Thana Faroq: I Don’t Recognize Me in the Shadows

Thana Faroq’s I Don’t Recognize Me in the Shadows is a book of complicated subjects. First, there is the subject at the heart of it all, namely Thana and her experience as a Yemeni Refugee who found her way to the Netherlands through the gruelling and heart-wrenching ordeal of leaving her family in Yemen where […]

Keld Helmer-Petersen Photographs 1941-2013

Keld Helmer-Petersen is predominantly associated with the early use of color photography as an art form. His book 122 Color Photographs self-published in 1948 is considered a pioneering photobook for its use of color though it makes up a very marginal amount of the artist’s entire body of work.     Keld Helmer-Petersen’s concerns in […]

Alexander Rosenkranz: CITY CUT OFF

One can think of the urban environment in its various stages of building and tearing down as an interlocking mechanism similar to a pocket watch or Rubik’s cube. Each part of the city, its buildings, its billboards, and its many pieces interlock to provide traction for the cogs of the watch to continue its movements. […]

Eiko Grimberg RÜCKSCHAUFEHLER

  Eiko Grimberg is concerned with two pivotal subject matters within his work. The first is the way in which we interpret the historical. The second is the way in which we interpret architecture. In his work, these two aspects overlap and produce an air of uncertainty in which dogmatic and ideological thinking is critiqued […]

Eiji Ohashi: Roadside Lights Seasons: Winter

Eiji Ohashi’s Roadside Lights Seasons: Winter is deceptively simple in its approach. The main theme of the book considers a constant in the Japanese landscape through the repeated photographic investigation of its roadside vending machines. Though beautifully photographed, the book details one type of subject matter across the beautiful backdrop of Japan at night. It […]

Erik Gustafsson This is Farewell

The term family is a loaded concept. It suggests something intimate and forged of a bond that is hard to break though it can be called into question. It never feels like a neutral term. From its earliest days, photography has made use of subjects closest to the operator. Photographing children, partners and  parents is […]

Bas Losekoot Out of Place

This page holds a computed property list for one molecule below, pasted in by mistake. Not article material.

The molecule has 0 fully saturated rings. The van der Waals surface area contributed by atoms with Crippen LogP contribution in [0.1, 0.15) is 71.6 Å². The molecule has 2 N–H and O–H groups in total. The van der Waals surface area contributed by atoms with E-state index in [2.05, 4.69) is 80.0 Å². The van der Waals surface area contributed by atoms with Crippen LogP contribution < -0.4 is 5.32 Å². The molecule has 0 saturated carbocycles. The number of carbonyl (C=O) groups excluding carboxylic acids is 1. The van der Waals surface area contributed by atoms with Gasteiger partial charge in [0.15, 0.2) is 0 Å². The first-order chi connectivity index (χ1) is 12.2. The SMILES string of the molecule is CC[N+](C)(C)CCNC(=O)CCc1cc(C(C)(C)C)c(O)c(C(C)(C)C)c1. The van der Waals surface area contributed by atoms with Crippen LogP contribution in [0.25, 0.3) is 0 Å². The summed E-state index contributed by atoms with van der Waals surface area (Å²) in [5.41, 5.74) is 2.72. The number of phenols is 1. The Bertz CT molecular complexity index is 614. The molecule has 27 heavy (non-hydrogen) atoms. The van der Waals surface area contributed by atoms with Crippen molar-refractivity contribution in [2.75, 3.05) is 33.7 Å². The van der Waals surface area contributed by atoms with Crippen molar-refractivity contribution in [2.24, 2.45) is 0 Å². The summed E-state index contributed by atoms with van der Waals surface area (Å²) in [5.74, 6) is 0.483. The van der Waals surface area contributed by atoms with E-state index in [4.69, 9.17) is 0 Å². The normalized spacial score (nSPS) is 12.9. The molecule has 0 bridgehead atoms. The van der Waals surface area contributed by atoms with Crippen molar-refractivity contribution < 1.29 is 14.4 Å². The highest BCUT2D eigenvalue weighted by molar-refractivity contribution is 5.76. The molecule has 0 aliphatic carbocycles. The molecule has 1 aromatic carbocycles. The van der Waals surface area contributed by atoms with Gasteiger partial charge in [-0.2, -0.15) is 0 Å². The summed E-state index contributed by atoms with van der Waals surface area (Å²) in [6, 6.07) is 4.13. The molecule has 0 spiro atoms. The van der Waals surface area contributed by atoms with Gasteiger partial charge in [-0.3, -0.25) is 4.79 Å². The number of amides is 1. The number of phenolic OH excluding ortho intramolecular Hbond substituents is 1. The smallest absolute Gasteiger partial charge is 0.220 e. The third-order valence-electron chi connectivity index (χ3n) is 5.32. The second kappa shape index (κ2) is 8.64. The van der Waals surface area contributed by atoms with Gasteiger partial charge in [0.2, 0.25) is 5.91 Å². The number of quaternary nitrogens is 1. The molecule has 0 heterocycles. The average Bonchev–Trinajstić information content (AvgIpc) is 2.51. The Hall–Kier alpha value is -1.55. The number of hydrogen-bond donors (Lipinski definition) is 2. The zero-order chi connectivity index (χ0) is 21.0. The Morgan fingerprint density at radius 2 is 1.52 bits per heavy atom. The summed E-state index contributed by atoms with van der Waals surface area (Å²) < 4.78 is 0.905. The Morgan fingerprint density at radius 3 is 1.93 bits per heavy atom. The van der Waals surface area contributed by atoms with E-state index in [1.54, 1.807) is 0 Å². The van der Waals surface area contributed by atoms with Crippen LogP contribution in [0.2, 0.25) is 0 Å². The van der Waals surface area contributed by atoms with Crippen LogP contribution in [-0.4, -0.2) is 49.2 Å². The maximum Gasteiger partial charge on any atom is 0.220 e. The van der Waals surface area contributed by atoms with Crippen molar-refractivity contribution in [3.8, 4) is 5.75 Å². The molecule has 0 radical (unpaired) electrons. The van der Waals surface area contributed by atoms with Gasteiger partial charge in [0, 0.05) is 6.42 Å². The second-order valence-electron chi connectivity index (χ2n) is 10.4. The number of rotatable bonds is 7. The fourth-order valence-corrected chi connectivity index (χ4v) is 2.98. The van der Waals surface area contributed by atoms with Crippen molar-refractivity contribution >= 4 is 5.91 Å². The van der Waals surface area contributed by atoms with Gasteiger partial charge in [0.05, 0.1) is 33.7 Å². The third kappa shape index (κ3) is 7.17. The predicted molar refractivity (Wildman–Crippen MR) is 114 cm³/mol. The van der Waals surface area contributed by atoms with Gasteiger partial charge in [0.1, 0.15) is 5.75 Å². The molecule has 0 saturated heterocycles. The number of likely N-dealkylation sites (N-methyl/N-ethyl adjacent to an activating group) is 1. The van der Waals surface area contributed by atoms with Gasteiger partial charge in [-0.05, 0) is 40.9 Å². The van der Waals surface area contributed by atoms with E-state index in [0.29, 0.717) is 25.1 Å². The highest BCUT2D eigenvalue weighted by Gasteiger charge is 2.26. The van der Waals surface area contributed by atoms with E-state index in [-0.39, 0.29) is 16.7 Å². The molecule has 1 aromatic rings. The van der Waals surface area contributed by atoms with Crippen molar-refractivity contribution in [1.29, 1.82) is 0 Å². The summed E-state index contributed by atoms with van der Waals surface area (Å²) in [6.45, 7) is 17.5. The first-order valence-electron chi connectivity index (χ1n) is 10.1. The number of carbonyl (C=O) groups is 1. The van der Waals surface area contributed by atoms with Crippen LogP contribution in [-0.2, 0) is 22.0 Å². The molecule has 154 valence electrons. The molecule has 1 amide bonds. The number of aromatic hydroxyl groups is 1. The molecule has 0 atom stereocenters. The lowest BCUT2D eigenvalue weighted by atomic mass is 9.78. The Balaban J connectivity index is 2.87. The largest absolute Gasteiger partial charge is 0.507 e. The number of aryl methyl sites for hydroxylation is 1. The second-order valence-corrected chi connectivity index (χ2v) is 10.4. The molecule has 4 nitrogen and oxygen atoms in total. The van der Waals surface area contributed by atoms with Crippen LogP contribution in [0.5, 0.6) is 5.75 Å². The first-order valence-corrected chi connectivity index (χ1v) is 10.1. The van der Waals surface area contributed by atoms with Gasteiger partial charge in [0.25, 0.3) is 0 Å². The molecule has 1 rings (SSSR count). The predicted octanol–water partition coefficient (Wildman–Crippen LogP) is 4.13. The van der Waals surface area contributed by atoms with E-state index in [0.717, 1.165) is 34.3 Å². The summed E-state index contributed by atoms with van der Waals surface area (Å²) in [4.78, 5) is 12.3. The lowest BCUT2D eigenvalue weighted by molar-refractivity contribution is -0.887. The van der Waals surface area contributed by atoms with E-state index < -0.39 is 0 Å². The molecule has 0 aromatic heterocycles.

Bas Losekoot’s Out of Place is a study of people meandering through urban environments. The locations that Losekoot photographed in the book are cited as Hong Kong, Sao Paolo, Lagos, Mexico City, New York and more. At first glance, the work reminds me of a number of urban image projects of a similar fashion by […]

Anton Roland Laub Last Christmas (of Ceaușescu)

  In leafing through Anton Roland Laub’s critical “Last Christmas (of Ceaușescu)”, I find myself thinking about how traumatic justice is performed for a public and how we respond to images  broadcast in which death is used to reclaim sovereign unification. I am reminded that these documents or transmissions facilitate belief that is necessary to […]

Carl Bigmore Between Two Mysteries

Manifest destiny is an American concept that has been used to propel the country forward to this day. In the Nineteenth Century, the term was used as a way to justify westward expansion and the legitimacy of both slavery and genocide. If God willed that man travel West spreading word, religion and culture, then how […]

Elie Monferier Sang Noir

I was convinced that before writing this that I would have a few examples of books about hunting in my mind when I began to type, but I am drawing a blank. I can think of a few things like Les Krims The Deerslayers, I can imagine or conjure up some images of hunting in […]

inri: Symposion About Love 1996-2000

    The emphasis on performance or performing photography seems like a never-ending discussion. I have been looking backwards through the history of photography and can see without much difficulty that its Western beginnings are full of images that exemplify the tradition such as Hippolyte Bayard’s Self-Portrait as a Drowned Man from 1840 forward through […]

Jindřich Štreit Village People 1965-1990

Jindřich Štreit is a Czech photographer that I was not much aware of before recently receiving his book Village People 1965-1990 published late last year by Buchkunst Berlin. I was curious about the artist as Buchkunst Berlin has been publishing quite interesting, if at times haunting and punishing books such as the Dieter Keller Eye […]